Sir Keir Starmer will be visiting Edinburgh tomorrow, where he is expected to speak about some of the elements of the party’s proposals to help people with rising energy bills, before a full announcement next week.

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‘People will go hungry and cold’

Labour has faced criticism for attacking Boris Johnson for going on holiday amid the worsening economic crisis, despite Sir Keir also being away himself.

Earlier on Sky News, a Labour frontbencher denied Gordon Brown was leading the party’s policy in Sir Keir’s absence after the ex-PM called for energy firms to be temporarily nationalised, in his third major intervention this week.

Read More:
Nearly 50,000 sign petition backing Gordon Brown’s call for emergency budget
Gordon Brown ‘seeing poverty I did not expect to see again’

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‘We’ve got zombie government’

Shadow Justice Minister Steve Reed said Labour would be setting out a package of proposals “in the next few days”.

Asked if Gordon Brown was “leading the charge of the Labour party”, he said: “No, Labour is going to come up with a fully costed package of proposals for how we will help the British people. Next week is when we are going to bring that forward.”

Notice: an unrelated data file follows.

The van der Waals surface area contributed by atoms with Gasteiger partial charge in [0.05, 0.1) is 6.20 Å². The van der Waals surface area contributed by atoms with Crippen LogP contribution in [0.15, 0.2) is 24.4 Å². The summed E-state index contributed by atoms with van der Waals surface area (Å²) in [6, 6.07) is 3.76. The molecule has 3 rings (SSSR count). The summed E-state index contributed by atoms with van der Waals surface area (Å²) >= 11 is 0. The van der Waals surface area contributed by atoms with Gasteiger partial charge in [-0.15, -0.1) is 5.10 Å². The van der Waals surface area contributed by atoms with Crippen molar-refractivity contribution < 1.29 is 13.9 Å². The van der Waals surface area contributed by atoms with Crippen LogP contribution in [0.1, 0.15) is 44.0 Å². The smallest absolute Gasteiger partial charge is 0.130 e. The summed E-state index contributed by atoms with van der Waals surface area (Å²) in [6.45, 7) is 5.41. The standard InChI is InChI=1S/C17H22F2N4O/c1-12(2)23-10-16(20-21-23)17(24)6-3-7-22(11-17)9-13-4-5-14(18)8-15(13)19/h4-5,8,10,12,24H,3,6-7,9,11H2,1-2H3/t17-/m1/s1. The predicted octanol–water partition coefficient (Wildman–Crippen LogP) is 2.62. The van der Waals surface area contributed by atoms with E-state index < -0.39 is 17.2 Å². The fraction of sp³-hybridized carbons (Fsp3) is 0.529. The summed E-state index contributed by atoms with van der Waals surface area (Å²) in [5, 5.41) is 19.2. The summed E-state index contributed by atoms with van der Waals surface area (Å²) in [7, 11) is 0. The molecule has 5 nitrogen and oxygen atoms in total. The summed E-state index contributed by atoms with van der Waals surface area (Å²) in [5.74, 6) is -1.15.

Labour has already called for ministers to scrap what they call a “loophole” in the windfall tax on oil and gas profits.

The government announced in May that it would be introducing a levy on the “extraordinary profits” of the oil and gas sector. This included a tax break which the government said was intended to encourage investment.

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But Mr Reed said it was doing “nothing of the sort” as he called on the government to come up with solutions to the cost of living crisis now instead of watching the Tory leadership contenders “fight each other like rats in a sack”.

Earlier this week, Lib Dem leader Ed Davey called for the rise in the energy price cap this October to be scrapped and for the cost to be covered through a windfall tax.

And today, Scottish First Minister Nicola Sturgeon also piled on the pressure as she said the energy price cap rise should not go ahead and accused the UK Government of being “missing in action” on the issue.

Boris Johnson will not intervene in cost of living crisis as that is ‘for future prime minister’ | Politics News

Downing Street has rejected calls for Boris Johnson to summon an emergency COBRA meeting to deal with the cost of living crisis.

Gordon Brown, the former Labour prime minister, has called for Mr Johnson to meet with his two potential successors and thrash out a financial package of measures before energy bills soar in October.

He said people will go cold and hungry this winter if urgent action isn’t taken now, telling Sky News he was seeing poverty in his hometown in Fife “that I did not expect to see ever again in my lifetime“.

Politics Hub: Brown slams ‘vacuum’ at heart of government

But the prime minister’s spokesman said that although the government recognises the challenges facing struggling households, “by convention it is not for this prime minister to make major fiscal interventions during this period. It will be for a future prime minister.”